Hokusai - Ehon Sumida Gawa - Prints 1-7 and 1-8

SumidaGawa1-8 SumidaGawa1-7
1-8 Small white fish
at Mitsumata
1-7 Spring breeze
at Eitai bridge

The season now shifts from winter into spring ...

Eitai bridge (永代橋, which translates into “Perpetual bridge”) - loaded with people - is seen in the further distance on the right of print 1-8. It was built in 1698 and is more than 200 meters long; it connects the Nihonbashi (日本橋, meaning “Bridge of Japan”) district in the foreground with the Fukagawa (深川) district located on the east bank of the river. According to the kyōka (comic poem) in print 1-8 blossoms of the plum trees growing at this point could be smelled as far as Eitai bridge.

The name Mitsumata (三俣) in the title of print 1-8 translates into “three-fork”, referring to the fact that the water of the Sumida river - being at its widest at this point - forks in three different directions here. In the center, the main river flows on under Eitai bridge into Edo bay. Off to the right the water flows under Eikyū bridge (永久橋) into the Hakozaki river (箱崎川) which continued on to the Nihonbashi district. And off to the sharp left it flows under Mannen bridge (万年橋) into the Onagi river (小名木川) which crossed the Fukagawa district and connected the Sumida and Nakagawa rivers. Here is how this looks on a detail of this Edo map of 1858 (click to enlarge):


Mitsumata on Edo map

The number three also resounds in the mitsu tomoe (三巴) appearing on the skin of the drums carried by the man in print 1-7. A mitsu tomoe - an abstract shape in the form of a triplicate whorl - is particularly identified with Shintō religion, and a common design element in Japanese family emblems and corporate logos.

Between 1771 and 1789 the famous Nakazu (中洲, which translates into “sandbank in a river”) pleasure quarter was located right in front of this part of the west bank of the Sumida river which already had long been popular as a cool place to anchor pleasure craft during the stiffling hot summer season. Landfill was brought from in front of the boat sheds of the shōgun (see prints 1-13 and 1-14 and prints 1-15 and 1-16) and dumped into what was already a shallow part of the river. Offering such diverse distractions as boating parties, fireworks, moon viewing, riverside teahouses, street stalls, fancy restaurants, bath houses, unlicensed brothels, circus, and other weird and exotic street entertainments, during its short existence Nakazu ended up attracting such large crowds that it temporarily became more popular than the Sumida river banks surrounding Ryōgoku bridge.

Here is a detail of an Edo map of 1785 displaying Nakazu that I was able to obtain from the London British Museum (click to enlarge):

Nakazu on Edo map

Detail of an Edo map of 1785 showing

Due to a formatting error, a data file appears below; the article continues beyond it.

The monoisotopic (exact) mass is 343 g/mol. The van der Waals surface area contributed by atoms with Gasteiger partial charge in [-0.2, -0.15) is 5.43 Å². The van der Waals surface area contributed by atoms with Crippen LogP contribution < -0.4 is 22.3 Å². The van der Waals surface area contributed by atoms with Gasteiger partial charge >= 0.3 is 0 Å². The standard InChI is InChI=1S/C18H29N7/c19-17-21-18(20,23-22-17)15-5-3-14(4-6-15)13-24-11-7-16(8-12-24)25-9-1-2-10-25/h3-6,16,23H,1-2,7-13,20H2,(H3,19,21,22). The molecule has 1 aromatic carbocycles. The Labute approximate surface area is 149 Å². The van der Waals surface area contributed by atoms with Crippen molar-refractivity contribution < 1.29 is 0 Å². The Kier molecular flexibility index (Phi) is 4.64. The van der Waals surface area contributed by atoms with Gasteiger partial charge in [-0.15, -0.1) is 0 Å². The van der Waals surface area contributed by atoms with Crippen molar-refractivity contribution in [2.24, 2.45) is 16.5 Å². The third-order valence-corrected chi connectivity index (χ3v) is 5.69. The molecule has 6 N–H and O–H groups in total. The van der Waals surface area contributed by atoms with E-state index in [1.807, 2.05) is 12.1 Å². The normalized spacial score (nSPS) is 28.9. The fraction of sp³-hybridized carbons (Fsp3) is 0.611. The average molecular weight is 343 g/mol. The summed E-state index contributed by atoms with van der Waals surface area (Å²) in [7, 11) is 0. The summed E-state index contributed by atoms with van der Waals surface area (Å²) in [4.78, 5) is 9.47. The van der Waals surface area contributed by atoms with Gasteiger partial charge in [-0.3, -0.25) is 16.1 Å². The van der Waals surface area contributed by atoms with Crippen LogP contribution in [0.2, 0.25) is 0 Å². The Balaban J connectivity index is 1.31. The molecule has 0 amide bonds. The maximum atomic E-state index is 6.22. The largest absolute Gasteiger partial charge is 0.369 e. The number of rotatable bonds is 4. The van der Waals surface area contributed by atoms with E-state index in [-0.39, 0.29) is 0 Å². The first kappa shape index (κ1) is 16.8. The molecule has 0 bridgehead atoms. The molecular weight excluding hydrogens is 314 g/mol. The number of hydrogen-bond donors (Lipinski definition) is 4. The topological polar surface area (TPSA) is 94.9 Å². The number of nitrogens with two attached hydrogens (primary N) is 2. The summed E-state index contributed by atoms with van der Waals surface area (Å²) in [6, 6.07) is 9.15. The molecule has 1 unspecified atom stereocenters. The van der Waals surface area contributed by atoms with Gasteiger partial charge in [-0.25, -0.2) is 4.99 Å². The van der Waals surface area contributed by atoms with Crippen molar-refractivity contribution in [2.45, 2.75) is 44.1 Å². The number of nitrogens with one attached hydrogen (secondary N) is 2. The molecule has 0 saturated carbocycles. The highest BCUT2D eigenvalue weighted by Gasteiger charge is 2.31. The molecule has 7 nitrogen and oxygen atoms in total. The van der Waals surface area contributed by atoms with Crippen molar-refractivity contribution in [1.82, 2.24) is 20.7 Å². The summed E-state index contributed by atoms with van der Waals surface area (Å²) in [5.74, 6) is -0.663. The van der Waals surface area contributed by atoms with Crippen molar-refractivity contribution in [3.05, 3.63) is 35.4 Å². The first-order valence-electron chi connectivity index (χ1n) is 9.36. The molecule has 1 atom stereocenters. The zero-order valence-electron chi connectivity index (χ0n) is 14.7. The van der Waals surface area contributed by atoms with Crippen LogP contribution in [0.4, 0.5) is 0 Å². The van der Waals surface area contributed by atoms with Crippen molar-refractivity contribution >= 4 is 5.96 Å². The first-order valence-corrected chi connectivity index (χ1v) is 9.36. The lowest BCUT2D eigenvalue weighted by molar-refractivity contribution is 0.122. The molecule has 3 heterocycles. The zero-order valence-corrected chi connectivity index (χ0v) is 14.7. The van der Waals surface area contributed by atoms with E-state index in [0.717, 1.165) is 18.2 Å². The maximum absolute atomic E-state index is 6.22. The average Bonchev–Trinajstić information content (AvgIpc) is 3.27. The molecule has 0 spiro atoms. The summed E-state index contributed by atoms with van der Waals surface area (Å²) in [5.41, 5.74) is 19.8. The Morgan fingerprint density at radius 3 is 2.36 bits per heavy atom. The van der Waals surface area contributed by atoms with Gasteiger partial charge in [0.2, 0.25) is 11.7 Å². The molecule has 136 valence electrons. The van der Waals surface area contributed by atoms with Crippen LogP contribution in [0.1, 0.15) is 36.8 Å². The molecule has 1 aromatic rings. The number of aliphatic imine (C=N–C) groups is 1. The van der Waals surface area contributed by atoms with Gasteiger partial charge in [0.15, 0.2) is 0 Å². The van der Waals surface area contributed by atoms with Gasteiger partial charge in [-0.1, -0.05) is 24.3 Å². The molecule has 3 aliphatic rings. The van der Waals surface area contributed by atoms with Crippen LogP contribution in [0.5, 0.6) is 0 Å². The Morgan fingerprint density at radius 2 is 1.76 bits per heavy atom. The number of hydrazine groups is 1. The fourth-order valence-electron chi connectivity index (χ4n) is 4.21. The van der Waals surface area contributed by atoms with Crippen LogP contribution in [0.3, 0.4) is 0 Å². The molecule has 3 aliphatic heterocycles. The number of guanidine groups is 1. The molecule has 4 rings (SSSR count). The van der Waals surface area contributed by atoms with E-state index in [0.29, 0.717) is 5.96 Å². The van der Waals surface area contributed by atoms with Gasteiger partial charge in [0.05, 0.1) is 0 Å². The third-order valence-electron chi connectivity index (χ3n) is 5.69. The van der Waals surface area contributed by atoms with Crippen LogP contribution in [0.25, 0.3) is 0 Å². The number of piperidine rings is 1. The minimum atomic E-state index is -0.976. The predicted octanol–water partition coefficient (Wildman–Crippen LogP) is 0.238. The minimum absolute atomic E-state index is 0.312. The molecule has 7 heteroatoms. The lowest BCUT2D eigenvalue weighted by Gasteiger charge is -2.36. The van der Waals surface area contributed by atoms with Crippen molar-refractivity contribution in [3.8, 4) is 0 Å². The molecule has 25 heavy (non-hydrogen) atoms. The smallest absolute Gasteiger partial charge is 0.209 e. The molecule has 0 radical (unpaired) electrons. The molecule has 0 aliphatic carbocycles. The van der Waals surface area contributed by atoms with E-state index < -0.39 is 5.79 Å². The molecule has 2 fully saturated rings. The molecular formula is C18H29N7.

the location of Nakazu (©The Trustees of the British Museum)

This woodblock print depicting Nakazu designed by Kitao Shigemasa was published in the late 1770s (I apologize for the bad quality, but it was the most detailed version of this print that I could find on the internet so far):

Nakazu print Shigemasa

View of Enjoying the Evening Cool at Nakazu, Ōhashi
from the series “Perspective Pictures” by Kitao Shigemasa

It is a view from the bank of Hakozaki river looking out towards Shin Ōhashi bridge. Nakazu is shown on the left with Shin Ōhashi bridge (see also prints 1-9 and 1-10 and prints 1-11 and 1-12) in the further distance. The then famous two-storey Shikian restaurant is visible just in front of this bridge.

This is a diptych with a view from within restaurant Shikian (四季庵 which translates into “Four seasons retreat”; these three characters are also written on the red lanterns):

Shikian Restaurant Print

A party at the Shikian restaurant
in Nakazu by Kubo Shunman (ca. 1787-1788)

The view outside is of the storehouses of Fukagawa on the east bank of the river with most probably the residence of Matsudaira from Tōtōmi province and Mannen bridge on the extreme left (see also prints 1-9 and 1-10) and Eitai bridge on the extreme right.

A triptych containing another view of Eitai bridge (and Tsukudajima island) published around 1830 can be seen below. The bridge across the canal flowing into the Sumida river on the right of Eitai bridge in this triptych is Toyomi bridge (豊海橋).

Hiroshige triptych of Eitai bridge

Eitai bridge and the reclaimed land at Fukagawa.
From the series “Famous Views of Edo” by Utagawa Hiroshige (ca 1830).

In 1924 the original Eitai bridge was replaced by this modern bridge:

Eitai Bridge by Kawase Hasui

Eitai Bridge by Kawase Hasui (1937)

and here is a photo I took of Eitai bridge while visiting Japan in 2017:

Modern Eitai Bridge

Eitai bridge today

Valid XHTML 1.0 Transitional